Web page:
Asked if he considered himself a racist, Spencer said he doesn’t hate people, but that “race is the foundation of identity.”
“I am not a white supremacist,” he added, saying that tickets for his speech weren't "just for white people," but anyone who wants to listen to him.
Spencer also discussed the violent white-supremacist event in Charlottesville, Virginia, during which a woman died.
He blamed the violence on anti-fascists protesters and said he wanted a peaceful event.
Security checks to enter the performing arts center will begin at 1:15 p.m. and doors open at 1:30 p.m. Approximately 700 tickets will be given out.
11 a.m. Deputies said they arrested a man carrying a holstered gun without incident. The man told reporters that he was a security guard and licensed to carry, but police said it was still a felony.
The Alachua County Sheriff's Office later confirmed that the man was armed security hired by a member of the media, but firearms on campus are illegal.
Gainesville police posted a list of prohibited items on campus ahead of the event, which included weapons of any kind.
UF to spend $500,000 on security costs
Hundreds of Florida Highway Patrol troopers, police and deputies were on campus ahead of the event. UF police blocked off the roads near the performing arts center.
In an interview with The Associated Press on Wednesday, UF president W. Kent Fuchs said Spencer is "hijacking" public universities — which are compelled by the First Amendment to provide a speaking forum — and forcing taxpayers to pay the resulting security costs.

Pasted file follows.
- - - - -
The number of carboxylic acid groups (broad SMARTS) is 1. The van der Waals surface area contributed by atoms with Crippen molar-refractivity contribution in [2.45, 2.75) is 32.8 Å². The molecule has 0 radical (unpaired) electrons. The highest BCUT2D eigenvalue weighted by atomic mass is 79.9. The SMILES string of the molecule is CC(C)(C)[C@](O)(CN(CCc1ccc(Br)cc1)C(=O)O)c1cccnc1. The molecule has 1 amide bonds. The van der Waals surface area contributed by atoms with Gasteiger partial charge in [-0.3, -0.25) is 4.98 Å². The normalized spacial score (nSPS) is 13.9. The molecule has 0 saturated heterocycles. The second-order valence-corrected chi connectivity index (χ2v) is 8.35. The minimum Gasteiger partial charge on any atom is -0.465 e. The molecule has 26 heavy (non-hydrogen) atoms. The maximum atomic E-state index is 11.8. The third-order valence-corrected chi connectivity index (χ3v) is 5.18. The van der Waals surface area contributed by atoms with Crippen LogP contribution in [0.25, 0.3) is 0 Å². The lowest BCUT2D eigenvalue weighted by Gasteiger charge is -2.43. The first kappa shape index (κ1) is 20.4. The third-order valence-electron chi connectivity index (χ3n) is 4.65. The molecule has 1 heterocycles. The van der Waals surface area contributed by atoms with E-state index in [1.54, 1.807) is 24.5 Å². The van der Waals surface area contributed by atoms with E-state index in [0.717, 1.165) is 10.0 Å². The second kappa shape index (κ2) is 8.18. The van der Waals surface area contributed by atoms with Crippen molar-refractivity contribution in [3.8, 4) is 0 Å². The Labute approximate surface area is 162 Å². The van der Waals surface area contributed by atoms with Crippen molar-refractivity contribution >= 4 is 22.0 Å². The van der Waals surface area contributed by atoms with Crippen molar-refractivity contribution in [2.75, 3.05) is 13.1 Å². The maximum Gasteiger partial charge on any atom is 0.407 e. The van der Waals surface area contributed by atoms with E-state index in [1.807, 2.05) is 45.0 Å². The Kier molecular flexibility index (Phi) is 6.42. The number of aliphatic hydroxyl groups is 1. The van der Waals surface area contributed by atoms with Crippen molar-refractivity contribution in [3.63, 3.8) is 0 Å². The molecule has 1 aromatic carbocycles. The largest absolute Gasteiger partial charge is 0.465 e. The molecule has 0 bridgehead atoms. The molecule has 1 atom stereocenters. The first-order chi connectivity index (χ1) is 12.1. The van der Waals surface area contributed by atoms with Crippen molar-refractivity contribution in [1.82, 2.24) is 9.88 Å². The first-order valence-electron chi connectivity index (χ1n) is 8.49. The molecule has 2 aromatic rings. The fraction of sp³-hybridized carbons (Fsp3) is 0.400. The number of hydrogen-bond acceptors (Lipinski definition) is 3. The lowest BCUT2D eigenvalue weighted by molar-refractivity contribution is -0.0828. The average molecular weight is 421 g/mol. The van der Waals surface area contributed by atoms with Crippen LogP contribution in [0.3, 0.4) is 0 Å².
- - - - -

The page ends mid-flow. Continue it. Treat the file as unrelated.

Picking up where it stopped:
Fuchs said the university has been preparing for the controversial event at the Phillips Center for the Performing Arts for more than a month, working with the Alachua County Sheriff’s Office, the Florida Highway Patrol and federal officials to keep students and the community safe.
Fuchs estimated the cost of security would run the university more than $500,000, which Spencer is required to pay $10,000 of for event costs.
Why allow the event to happen?
UF officials originally denied Spencer’s request Sept. 12 due to the potential violence and risk on campus and in the community following the deadly white nationalist rally in Charlottesville, but Spencer was planning to sue the university for violating his right to free speech.
Spencer was hours away from filing a lawsuit when UF officials said he could speak, Spencer's Gainesville First Amendment attorney Gary Edinger said.
Fuchs posted a video Monday, saying that by law, the university could not prevent Spencer from speaking on campus.